This young mother’s story is one of many that I have listened to. I was struck by people’s composure as they shared deeply intimate and sometimes horrific details of their lives. Not a single parent cried during the interviews. The numbness to their own pain was telling. It evoked in me a sense of loss not just by the sheer depth of their narratives, but because through them, is a mirror our own shared lives as Zimbabweans.
People in the diaspora are faced with a choice that no one should ever have to make- their livelihood or burying their dead. Attending funerals is therapeutic, saying goodbye is healing and participating in the burial process leads to closure. As people have regularized their status it is now a lot easier to return home for funerals but sometimes others have to choose between helping family back home with the ever-increasing cost of funerals or spending on their flight or bus ride back home.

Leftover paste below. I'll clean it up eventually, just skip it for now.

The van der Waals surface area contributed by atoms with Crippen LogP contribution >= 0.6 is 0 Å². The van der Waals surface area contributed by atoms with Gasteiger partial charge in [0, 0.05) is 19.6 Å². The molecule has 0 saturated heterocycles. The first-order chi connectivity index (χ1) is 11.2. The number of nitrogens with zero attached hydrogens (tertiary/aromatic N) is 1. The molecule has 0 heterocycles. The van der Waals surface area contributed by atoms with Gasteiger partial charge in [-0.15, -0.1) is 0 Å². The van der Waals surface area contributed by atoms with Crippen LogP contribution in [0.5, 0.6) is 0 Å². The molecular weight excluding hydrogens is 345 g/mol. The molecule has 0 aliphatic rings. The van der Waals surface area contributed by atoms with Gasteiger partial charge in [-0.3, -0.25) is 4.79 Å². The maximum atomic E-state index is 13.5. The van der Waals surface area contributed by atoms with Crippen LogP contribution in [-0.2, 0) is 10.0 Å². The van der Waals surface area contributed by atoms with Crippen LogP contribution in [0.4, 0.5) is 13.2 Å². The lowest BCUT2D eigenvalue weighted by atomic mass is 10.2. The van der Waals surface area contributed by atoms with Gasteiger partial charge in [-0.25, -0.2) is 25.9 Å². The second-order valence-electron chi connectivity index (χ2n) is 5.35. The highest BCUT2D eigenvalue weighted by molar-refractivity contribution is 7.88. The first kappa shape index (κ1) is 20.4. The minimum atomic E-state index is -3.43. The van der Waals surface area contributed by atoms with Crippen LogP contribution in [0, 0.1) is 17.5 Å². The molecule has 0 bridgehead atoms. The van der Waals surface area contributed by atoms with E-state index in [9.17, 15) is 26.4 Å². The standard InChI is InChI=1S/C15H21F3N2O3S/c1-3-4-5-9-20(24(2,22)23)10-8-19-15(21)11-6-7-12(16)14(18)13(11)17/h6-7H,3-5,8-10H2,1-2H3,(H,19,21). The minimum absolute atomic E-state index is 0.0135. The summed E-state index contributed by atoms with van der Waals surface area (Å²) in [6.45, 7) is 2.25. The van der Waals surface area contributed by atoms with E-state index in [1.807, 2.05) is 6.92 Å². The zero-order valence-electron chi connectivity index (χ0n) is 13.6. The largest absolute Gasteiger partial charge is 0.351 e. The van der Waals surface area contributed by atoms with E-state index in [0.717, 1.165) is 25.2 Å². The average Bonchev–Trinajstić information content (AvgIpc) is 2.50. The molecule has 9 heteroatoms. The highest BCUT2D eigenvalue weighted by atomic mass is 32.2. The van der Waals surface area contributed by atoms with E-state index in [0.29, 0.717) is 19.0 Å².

There is another kind of loss, one that we don’t often associate with Africans, with black men, in particular, the heavy weight of being alone. On a rare sunny Scotland afternoon, I found myself in a very posh apartment. My subject was an equally posh 30-something-year-old tech guy. After months of harrowing interviews, I was frankly relieved, I thought the interview was going to be easy. I was wrong. He suggested that we eat at a nice restaurant in downtown Edinburgh, he was twiddling with his phone during the entire meal. I thought it was work. After what felt like hours he put his phone down and said,
“No one texted me happy birthday”.
It was his birthday and not a single person from home had texted him a happy birthday and so he had spent his day “celebrating” with a stranger. I heard the same story over and over of the many lonely celebrations.